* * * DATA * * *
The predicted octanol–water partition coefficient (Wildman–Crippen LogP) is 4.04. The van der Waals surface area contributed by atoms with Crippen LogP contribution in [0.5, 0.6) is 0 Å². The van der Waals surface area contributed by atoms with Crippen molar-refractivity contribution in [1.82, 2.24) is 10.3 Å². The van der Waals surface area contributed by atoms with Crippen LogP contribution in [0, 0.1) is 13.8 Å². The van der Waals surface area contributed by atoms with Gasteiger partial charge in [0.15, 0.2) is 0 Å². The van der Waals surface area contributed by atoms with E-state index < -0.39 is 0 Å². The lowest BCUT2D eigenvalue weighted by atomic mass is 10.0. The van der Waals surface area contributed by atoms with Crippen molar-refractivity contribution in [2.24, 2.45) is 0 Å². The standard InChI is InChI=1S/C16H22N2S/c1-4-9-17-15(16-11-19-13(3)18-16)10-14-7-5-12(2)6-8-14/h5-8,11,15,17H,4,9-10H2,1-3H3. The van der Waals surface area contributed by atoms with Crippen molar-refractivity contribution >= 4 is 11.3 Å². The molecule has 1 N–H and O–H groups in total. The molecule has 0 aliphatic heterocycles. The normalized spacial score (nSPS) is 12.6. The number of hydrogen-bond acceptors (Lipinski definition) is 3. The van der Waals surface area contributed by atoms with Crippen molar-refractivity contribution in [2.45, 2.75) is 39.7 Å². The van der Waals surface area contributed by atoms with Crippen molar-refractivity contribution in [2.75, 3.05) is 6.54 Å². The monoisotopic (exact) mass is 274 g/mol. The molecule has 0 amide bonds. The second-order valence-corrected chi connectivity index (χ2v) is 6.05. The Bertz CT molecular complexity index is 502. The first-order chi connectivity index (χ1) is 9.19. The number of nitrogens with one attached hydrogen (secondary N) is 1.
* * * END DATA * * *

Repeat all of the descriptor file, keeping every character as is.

The predicted octanol–water partition coefficient (Wildman–Crippen LogP) is 4.04. The van der Waals surface area contributed by atoms with Crippen LogP contribution in [0.5, 0.6) is 0 Å². The van der Waals surface area contributed by atoms with Crippen molar-refractivity contribution in [1.82, 2.24) is 10.3 Å². The van der Waals surface area contributed by atoms with Crippen LogP contribution in [0, 0.1) is 13.8 Å². The van der Waals surface area contributed by atoms with Gasteiger partial charge in [0.15, 0.2) is 0 Å². The van der Waals surface area contributed by atoms with E-state index < -0.39 is 0 Å². The lowest BCUT2D eigenvalue weighted by atomic mass is 10.0. The van der Waals surface area contributed by atoms with Crippen molar-refractivity contribution in [2.24, 2.45) is 0 Å². The standard InChI is InChI=1S/C16H22N2S/c1-4-9-17-15(16-11-19-13(3)18-16)10-14-7-5-12(2)6-8-14/h5-8,11,15,17H,4,9-10H2,1-3H3. The van der Waals surface area contributed by atoms with Crippen molar-refractivity contribution >= 4 is 11.3 Å². The molecule has 1 N–H and O–H groups in total. The molecule has 0 aliphatic heterocycles. The normalized spacial score (nSPS) is 12.6. The number of hydrogen-bond acceptors (Lipinski definition) is 3. The van der Waals surface area contributed by atoms with Crippen molar-refractivity contribution in [2.45, 2.75) is 39.7 Å². The van der Waals surface area contributed by atoms with Crippen molar-refractivity contribution in [2.75, 3.05) is 6.54 Å². The monoisotopic (exact) mass is 274 g/mol. The molecule has 0 amide bonds. The second-order valence-corrected chi connectivity index (χ2v) is 6.05. The Bertz CT molecular complexity index is 502. The first-order chi connectivity index (χ1) is 9.19. The number of nitrogens with one attached hydrogen (secondary N) is 1.